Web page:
*Meanwhile, the armed wing of the opposition, the Free Syrian Army, has stated that it refuses any transition plan which does not include “buffer-zones protected by the international community, humanitarian corridors, an air embargo and the arming of rebel fighters.”

    The Syrian internal armed conflict lies in the middle of an international struggle, Dr. Jamal Wakim, a political analyst and professor at the Lebanese International University, told RT.

    “The United States’ agenda is trying to establish a coalition of Islamic states, starting with Turkey, Saudi Arabia, and now with the rise of Islamists to power in Egypt, they want to form a triangle of Sunni Islamic states that could face what they consider as Iranian expansionism,” he said. “Assad did not want to sever his ties with Iran as was requested by the Americans and that is why we are seeing this mounting opposition to him, this armed rebellion that is supported, financed and armed by Turkey, Saudi Arabia and Qatar.”

    If the goal is indeed to de-escalate the violence in Syria, the first problem that should be taken care of is those states which are supporting the violence on the ground, Sharmine Narwani, an analyst on the Middle East at Oxford University, told RT.

    “It is unfortunate that Iran and Saudi Arabia were not included in the Geneva talks,” she said. “Saudi Arabia is a major supporter of arming and supporting the militias inside Syria. This process and the rhetoric behind it, which come largely from the West, have to be unraveled before moving forward.”


    http://www.rt.com/news/un-human-righ...-conflict-251/

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    Russia, US in 'war of interpretations' over Syrian peace talks

    Russia, US in 'war of interpretations' over Syrian peace talks

    Published: 03 July, 2012, 13:23


    Moscow and Washington interpret the Geneva agreements on the settlement of the situation in Syria differently, the Chairman of the State Duma's Foreign Affairs Committee, Alexei Pushkov, has said.

    *"A war of interpretation broke out after the agreement on political transformation in Syria was signed in Geneva," he told reporters on Tuesday.

    US Secretary of State Hillary Clinton is convinced the agreement makes it clear to the current Syrian leadership that it must go, he said.

    "Moscow, by contrast, said the agreement does not say a word about Assad's resignation and that he is not mentioned at all in it," the Russian lawmaker said.

    Earlier, Foreign Minister Sergei Lavrov stressed the Russian view that the final document of the Geneva conference on Syria does not call for the resignation of Syrian President Bashar al-Assad.

    "This does not follow from the document absolutely," he said at a press conference after the Geneva meeting, contradicting Clinton’s assertion that the document calls for Assad's resignation.

    Pushkov warns that disagreement over the document’s meaning puts the US and Russia on a “collision” course.

    "We are again witnessing a collision,” he said. “On the one hand we can see the United States and the so-called ‘Friends of Syria’ who want Assad to resign. On the other Russia and China are seeking an immediate end to the violence and the earliest possible beginning of talks between the Syrian government and opposition.”

    The only common ground between the sides is the belief that the situation in Syria must be settled politically, he said, adding that the US is making Assad’s resignation a precondition of the talks.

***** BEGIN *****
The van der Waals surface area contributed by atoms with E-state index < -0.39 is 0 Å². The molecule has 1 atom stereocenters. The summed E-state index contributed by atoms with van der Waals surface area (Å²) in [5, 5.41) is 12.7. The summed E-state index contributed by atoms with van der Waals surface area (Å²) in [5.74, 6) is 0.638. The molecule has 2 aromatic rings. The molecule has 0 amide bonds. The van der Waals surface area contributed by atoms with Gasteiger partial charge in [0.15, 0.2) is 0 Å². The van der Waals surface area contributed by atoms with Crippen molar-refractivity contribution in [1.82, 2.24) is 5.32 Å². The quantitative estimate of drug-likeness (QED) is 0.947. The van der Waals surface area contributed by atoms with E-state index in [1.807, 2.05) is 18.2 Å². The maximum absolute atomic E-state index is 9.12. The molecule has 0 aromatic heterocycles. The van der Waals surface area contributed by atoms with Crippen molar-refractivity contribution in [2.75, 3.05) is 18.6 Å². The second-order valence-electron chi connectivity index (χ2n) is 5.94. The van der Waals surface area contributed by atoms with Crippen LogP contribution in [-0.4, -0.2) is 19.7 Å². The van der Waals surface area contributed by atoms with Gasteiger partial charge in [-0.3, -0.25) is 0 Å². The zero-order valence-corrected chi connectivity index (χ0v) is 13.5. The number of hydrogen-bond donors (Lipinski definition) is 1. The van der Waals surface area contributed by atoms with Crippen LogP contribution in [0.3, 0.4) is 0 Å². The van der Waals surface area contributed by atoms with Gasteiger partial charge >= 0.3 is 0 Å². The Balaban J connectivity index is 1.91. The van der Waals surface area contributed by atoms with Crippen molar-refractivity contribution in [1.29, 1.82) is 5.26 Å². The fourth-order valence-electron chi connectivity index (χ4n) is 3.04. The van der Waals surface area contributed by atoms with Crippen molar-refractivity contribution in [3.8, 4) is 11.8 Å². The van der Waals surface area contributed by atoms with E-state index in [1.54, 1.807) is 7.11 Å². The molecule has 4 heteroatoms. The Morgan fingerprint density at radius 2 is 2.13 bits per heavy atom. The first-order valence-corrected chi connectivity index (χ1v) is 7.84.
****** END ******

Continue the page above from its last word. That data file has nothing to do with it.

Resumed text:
"We advocate talks between the government and opposition, and the U.S. and others – talks with Assad's simultaneous resignation. In fact, they are advancing a precondition for the talks," he said.

    Furthermore, the United States and its supporters actively dictate what the Syrian opposition's position should be, Pushkov said.

    "The rebels have announced already that they will not start talks before Assad's resignation, which indicates that they obey the logic dictated from abroad," the Duma official said.

    A similar type of confrontation ensued over various interpretations of the UN Security Council's resolution 1973 on Libya, he added.

    An international conference on ways to resolve the deteriorating situation in Syria was held in Geneva on June 29.

    Robert Bridge, RT

    http://rt.com/politics/russia-us-syr...eva-talks-282/

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    Assad to Turkey: Sorry about the downed jet, it could have been Israeli

    Assad to Turkey: Sorry about the downed jet, it could have been Israeli


    Published: 03 July, 2012, 14:00
    Edited: 03 July, 2012, 22:33

    Syrian President Bashar al-Assad has told a Turkish newspaper he regretted the downing of the Turkish military plane, which escalated tensions between the two countries.

    *“We learned that it (the plane) belonged to Turkey after shooting it down. I say 100 per cent ‘I wish we had not shot it down’,” the Cumhuriyet newspaper quoted Assad as saying in an exclusive interview published on Tuesday.

    “The plane was using a corridor which Israeli planes have used three times before. Soldiers shot it down because we did not see it on our radar and because information was not given,” the Syrian president explained.

    “Of course I might have been happy if this had been an Israeli plane,” Assad said.

    Syrian troops shot down a Turkish RF-4E reconnaissance jet after it crossed into Syrian airspace on July 22. The incident sparked high tension between the two countries, with both building up forces in border areas.

    Ankara says the plane was doing a test flight and was downed after it went back into international airspace. It says it was an act of aggression against Turkey. Damascus insists that the aircraft was engaged by air defense forces while still over Syria proper. It sees the downing as an act of self-defense.